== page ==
Congo Is Too Big to Fail

We've already tried breaking up the DRC -- and more than 1 million people died. 

For the past four years, political scientists Jeffrey Herbst and Greg Mills have been pushing the idea that breaking up the Democratic Republic of the Congo into smaller states would make the country easier to govern. It's an argument Herbst and Mills -- an American and a South African, respectively -- have repeatedly voiced in Foreign Policy. See: "There Is No Congo" (March 18, 2009), "Time to End the Congo Charade" (Aug. 14, 2009), and most recently, "The Invisible State," in the July/August 2013 issue. But as tempting as the Balkanization of Congo may be, its intellectual foundation stands on lazy scholarship and a misreading of Congo's history and people.

This approach is not new. It has been tested in the past, and it failed. During the secession movements of the 1960s, the country became a mosaic of majorities and minorities. The secessionist, genocidal war that erupted in the regions of Katanga and South Kasai following their decisions to break off from Congo proper in 1960 resulted in an estimated 1 million deaths in four years. Despite their mineral wealth, neither region became a model of development, and today both should chasten the idea of Congo's breakup as a road map to peace.

And consider the latest in a long line of attempts to partition Congo: the Rwandan-backed M23 rebellion. Despite an aggressive public relations campaign and impressive logistical and political support, reportedly from both Rwanda and Uganda, the mono-ethnic, Tutsi-supported initiative has failed to rally Congolese support at the local and national levels. In 2012, M23's emergence caused thousands to protest around the country. But the protesters weren't rallying in support of M23; many were denouncing it as another sham to break up the country.

Congo belongs to a sovereign people who are proud of their nation and its history, culture, and wealth. Taken in full measure, Congo's ethnic groups, large and small, live peacefully together. But a new crop of non-Congolese analysts peddles a Conrad-esque narrative that portrays Congo as a primitive land pulled straight from Heart of Darkness and casts the Congolese people as incapable of determining their own destiny. These analysts emphasize local conflict, militias, state failure, sexual violence, and poverty. Their essays rarely mention Congo's strong civil society and resourceful population, instead relying on surveys and rankings like Foreign Policy's Failed States Index. But Congo is not a string of statistics, and no country can be reduced to such numbers. In fact, it is impossible to get a meaningful reading of developments in Congo through indices and surveys due to lack of accurate data.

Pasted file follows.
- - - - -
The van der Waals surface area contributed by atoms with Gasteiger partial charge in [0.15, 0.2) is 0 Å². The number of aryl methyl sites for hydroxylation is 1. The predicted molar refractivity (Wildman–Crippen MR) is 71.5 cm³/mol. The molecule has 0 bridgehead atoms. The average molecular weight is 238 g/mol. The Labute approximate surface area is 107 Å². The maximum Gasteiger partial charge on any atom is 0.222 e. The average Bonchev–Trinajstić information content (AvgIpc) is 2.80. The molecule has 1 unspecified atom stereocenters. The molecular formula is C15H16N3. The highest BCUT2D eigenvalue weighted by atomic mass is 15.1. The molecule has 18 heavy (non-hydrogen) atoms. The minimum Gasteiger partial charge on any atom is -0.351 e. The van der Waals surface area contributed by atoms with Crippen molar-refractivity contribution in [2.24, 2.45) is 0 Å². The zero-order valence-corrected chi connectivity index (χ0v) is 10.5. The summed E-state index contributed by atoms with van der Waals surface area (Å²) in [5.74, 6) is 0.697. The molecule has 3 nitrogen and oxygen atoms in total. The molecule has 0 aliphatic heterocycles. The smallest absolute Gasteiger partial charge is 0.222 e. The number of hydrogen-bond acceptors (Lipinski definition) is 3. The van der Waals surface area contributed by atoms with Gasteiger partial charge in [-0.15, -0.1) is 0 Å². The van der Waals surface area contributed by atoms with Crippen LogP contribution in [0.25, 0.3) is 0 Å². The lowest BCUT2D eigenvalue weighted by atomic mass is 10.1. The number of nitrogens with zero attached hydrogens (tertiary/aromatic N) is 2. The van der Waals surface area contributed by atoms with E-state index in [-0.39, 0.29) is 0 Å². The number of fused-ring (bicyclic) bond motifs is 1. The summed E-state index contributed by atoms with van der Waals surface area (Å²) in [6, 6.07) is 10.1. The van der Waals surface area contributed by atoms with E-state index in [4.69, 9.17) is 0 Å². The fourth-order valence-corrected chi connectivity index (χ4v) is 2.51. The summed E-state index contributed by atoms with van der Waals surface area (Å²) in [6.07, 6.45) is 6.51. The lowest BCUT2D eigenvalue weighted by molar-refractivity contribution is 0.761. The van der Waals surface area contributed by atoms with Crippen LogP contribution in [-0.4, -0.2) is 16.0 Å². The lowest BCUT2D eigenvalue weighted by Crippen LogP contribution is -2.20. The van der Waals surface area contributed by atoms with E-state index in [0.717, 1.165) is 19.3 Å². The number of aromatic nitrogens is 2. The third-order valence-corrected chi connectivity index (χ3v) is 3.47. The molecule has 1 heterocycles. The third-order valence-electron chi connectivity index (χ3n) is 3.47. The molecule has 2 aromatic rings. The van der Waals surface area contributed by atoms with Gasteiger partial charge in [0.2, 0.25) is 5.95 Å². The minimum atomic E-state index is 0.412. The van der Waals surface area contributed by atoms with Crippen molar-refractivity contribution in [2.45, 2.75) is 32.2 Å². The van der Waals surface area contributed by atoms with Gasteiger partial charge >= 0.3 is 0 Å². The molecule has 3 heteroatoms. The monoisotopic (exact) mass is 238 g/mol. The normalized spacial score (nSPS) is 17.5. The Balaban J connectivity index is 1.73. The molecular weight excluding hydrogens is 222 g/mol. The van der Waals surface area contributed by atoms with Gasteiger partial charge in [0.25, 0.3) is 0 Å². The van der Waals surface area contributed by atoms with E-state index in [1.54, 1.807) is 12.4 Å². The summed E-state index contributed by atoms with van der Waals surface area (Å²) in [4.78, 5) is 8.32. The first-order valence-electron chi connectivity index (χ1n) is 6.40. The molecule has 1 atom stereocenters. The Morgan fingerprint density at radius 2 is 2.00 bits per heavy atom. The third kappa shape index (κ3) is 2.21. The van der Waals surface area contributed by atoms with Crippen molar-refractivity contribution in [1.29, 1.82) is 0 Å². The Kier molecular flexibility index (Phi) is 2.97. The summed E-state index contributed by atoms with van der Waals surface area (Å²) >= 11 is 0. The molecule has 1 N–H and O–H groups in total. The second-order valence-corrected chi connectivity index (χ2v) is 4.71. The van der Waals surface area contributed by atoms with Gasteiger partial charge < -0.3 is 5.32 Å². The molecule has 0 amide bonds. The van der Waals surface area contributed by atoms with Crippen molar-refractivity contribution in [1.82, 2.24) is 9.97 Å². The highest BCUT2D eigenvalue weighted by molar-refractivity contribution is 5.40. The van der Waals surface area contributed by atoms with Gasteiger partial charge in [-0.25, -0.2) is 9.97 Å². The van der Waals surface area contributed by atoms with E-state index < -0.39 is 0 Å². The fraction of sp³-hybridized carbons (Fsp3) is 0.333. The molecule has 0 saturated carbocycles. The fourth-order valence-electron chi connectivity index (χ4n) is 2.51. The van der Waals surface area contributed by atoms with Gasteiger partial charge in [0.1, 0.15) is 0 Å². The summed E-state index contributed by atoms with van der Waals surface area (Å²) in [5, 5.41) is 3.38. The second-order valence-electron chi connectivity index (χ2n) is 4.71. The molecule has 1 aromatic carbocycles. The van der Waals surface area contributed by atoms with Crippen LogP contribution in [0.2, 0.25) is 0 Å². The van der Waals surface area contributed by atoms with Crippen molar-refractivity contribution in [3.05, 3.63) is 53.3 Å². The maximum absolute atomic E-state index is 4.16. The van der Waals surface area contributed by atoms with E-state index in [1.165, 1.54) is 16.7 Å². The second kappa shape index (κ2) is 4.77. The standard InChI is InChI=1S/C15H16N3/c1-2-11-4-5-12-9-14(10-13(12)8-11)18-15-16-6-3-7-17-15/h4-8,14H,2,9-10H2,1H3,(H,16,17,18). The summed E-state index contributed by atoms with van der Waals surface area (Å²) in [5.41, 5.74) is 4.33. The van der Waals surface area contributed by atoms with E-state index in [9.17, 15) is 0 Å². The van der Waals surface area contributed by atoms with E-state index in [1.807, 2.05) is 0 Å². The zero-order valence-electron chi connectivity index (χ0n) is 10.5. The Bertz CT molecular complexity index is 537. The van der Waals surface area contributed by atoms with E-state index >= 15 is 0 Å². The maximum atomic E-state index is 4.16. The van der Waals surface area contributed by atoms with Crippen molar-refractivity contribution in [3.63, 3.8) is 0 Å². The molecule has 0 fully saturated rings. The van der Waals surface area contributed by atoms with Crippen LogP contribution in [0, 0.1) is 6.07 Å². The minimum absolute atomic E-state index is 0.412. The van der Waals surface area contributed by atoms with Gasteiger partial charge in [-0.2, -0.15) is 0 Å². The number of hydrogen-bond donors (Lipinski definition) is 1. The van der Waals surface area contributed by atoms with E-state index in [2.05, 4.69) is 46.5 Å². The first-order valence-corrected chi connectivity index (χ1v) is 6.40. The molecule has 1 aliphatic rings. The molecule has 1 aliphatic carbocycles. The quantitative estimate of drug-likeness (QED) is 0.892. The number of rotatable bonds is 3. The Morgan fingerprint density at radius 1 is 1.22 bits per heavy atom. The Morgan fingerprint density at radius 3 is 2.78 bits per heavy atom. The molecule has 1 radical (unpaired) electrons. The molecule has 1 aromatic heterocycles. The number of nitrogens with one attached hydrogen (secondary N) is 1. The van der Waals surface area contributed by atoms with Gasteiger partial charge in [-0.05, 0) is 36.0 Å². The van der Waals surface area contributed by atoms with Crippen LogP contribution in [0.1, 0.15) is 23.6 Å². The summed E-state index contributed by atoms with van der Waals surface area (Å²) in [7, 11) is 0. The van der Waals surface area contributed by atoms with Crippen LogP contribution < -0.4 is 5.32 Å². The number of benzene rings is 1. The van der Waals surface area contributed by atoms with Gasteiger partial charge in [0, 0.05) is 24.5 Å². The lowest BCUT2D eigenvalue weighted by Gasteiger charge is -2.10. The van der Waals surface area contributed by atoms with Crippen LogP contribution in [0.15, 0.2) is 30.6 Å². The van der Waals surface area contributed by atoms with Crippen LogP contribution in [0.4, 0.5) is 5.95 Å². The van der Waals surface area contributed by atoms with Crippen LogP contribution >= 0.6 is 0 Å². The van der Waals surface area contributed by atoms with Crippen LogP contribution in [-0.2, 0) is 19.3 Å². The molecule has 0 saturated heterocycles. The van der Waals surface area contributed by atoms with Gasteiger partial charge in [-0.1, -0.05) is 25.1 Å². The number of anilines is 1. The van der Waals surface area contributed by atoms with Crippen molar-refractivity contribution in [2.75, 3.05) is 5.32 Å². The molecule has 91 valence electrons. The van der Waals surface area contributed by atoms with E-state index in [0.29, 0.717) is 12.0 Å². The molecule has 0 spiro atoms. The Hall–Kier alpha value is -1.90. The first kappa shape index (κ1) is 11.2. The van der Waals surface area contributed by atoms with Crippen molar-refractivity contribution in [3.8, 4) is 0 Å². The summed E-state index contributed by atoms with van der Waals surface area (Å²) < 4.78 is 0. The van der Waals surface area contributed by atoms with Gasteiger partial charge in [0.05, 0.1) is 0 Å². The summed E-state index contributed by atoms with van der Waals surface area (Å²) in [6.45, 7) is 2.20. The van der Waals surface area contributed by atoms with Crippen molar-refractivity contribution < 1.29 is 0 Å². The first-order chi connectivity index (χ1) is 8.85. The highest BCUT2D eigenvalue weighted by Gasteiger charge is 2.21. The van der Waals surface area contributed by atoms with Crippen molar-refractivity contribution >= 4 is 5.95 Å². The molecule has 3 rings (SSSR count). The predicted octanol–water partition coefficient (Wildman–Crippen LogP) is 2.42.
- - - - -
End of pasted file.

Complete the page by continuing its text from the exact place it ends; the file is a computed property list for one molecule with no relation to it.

There is no easy solution to Congo's problems, and no one understands these challenges better than the Congolese. But each crisis has made Congo stronger and better and brings the Congolese together as a nation. Analysts with no greater stake in Congo than their careers ought to be mindful of the ramifications of the narrative and solutions they promote. Congo, my home country, is not the property of an amorphous international community. Neither is it a proving ground for old, toxic ideas conceived in far-flung places.

Visiting Fellow, Hoover Institution
Stanford University
Palo Alto, Calif.

Jeffrey Herbst and Greg Mills reply:

It is notable that some Congolese are so attached to a country and state that has treated them so badly. It is even more remarkable that in the 21st century, when faced with endemic, often state-led violence against the population and a loss of life of world war proportions, all this is apparently deemed an inevitable and acceptable part of a "nation" finding its feet. There is little empiricism and considerable coldheartedness in believing that "each crisis has made Congo stronger and better and brings the Congolese together as a nation" in the face of such misery and death. Dismissing as unreliable the statistics available to describe Congo's plight is in itself a reflection of the scale of Congo's governance challenge.